Moe. – What Happen to the La Las [Sugar Hill Records]

Moe.  have been on the few jam bands (Ok. The only jam band)  I can tolerate.  Whereas most bands of the genre have the tendency to become self-indulgent with their twenty-minute solos that consist chucking out one note over and over again, moe. keeps things interesting.   “What happen to the La Las” is another example of that.  In addition to jamming, the band has that rare thing that sets them apart from the rest: they can make songs.  Real songs.  With a beginning, middle and ending.  Weird, I know.

Union – Analogtronics [Fat Beats]

If you like some El-P or Company Flow, then Union will be the perfect fit for you.  Union are two Parisian producers that uses strictly analog(hence the title) methods to do their tracks.  Think El-P but with a more minimalist and melodic approach to beats.  Some of the stand-out tracks on the album are “Time Leak” featuring the lyrical stylings of Talib Kweli and “Coco Mango” with M.F. Doom. 

Bluebird – Cannonball!!! [Fake Four Records]

While Union merely changed the face of hip-hop, bluebird broke it into a million pieces and put it back together sloppily with crazy glue.  What can you call this album?  Hip-hop?  Spoken word?  Folk rock?  Who the hell knows.  So, yeah, if you’re comfortable with the familiar, stay away from this album, because you mind will be predictably blown.  Songs like the acoustic guitar track “Christian Wife” and the weird-ass “Hand Holdin’” will rewire your brain patterns to more open-minded circuitry.

Music Rundown Guide for January 19, 2012

New releases from Ani Defranco and Asian Kung-Fu Generation

So after a couple of weeks of slow releases, this week seems to be shapen up nicely.  Below are some albums that are worth checking out.  You’re welcome.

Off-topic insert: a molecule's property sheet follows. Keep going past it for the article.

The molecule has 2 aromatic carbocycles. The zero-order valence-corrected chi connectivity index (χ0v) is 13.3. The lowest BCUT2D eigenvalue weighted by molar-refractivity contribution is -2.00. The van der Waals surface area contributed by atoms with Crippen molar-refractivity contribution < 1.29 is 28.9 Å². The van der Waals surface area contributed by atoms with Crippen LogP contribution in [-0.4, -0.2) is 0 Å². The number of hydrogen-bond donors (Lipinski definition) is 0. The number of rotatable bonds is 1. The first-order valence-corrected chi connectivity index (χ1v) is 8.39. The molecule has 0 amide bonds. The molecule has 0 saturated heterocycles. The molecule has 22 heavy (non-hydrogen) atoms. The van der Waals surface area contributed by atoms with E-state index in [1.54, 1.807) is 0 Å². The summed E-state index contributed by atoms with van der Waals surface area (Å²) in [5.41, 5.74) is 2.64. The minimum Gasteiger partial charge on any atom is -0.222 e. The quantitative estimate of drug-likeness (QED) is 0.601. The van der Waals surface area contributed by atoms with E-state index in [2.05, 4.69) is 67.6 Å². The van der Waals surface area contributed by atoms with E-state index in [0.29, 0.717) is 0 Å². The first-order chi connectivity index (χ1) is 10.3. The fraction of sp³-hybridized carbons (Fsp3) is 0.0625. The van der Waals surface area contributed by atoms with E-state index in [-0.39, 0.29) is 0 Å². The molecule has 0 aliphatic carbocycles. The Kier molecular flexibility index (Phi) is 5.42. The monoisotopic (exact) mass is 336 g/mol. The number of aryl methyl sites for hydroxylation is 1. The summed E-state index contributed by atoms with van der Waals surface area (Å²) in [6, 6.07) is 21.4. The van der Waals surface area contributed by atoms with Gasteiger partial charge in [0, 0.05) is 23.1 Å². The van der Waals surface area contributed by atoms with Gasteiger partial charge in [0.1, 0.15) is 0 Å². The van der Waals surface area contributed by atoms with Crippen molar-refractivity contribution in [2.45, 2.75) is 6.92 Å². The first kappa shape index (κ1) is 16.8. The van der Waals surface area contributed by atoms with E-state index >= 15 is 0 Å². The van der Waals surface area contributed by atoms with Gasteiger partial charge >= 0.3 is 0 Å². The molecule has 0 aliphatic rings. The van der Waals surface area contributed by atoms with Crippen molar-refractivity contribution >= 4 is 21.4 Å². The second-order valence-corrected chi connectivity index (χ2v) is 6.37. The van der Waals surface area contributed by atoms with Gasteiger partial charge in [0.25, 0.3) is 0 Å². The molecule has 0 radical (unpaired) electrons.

Ani DeFranco – “Which Side Are You On?” [Righteous Babe]

Whether you love her music or think it’s ultra-feminist trite, you have to respect Ani Defranco’s tenacity towards creative independence.  With all the Britney Spears out there chucking formulaic crap that thinks to be music, the lady was doing her own thing, releasing seventeen albums through her Righteous Babe label since 1990.  “Which Side Are You on?” has Defranco maintain her creativity, writing poignant songs like “Life Boat” and “Promiscuity”.

Asian Kung-Fu Generation – “Best Hit AKG” [Ki/oon Records]

Anyone that’s even somewhat familiar J-Rock will know Asian Kung-Fu Generation.  Formed since 1996, the band has been doing pretty good for themselves, garnering numerous rewards and gaining international acclaim.  If you have no idea who these guys are, fear not, because “Best Hit AKG” is here.  I’m sure that “Best Hit AKG” is an attempted Japanese-to-English translation of “AKG Greatest Hits”.  The compliation to the typical list of best-selling tracks from the group, including “Far and Beyond”, “Rock N’Roll, Morning Lights Fall On You”, and the more recent “Marching Band”.  A good introduction to the band.

Pete Rock and CL Smooth – “The Main Ingredient” [Elektra Entertainment]

This week offers the re-release of the classic 1994 album “The Main Ingredient” featuring the legendary duo of producer Pete Rock and emcee CL Smooth.  Though the album wasn’t as popular as the classic “Mecca and the Soul Brother”, “The Main Ingredient” have tracks that are sure-fire bangers.  Take the title track for example, with its suave drum patterns and CL rhyming with his traditional cleverness.  The re-release includes and second CD of remixes and instrumentals and a 20-page booklet. 

Mellow Madness – “Mellow Madness” [Kay Dee Records]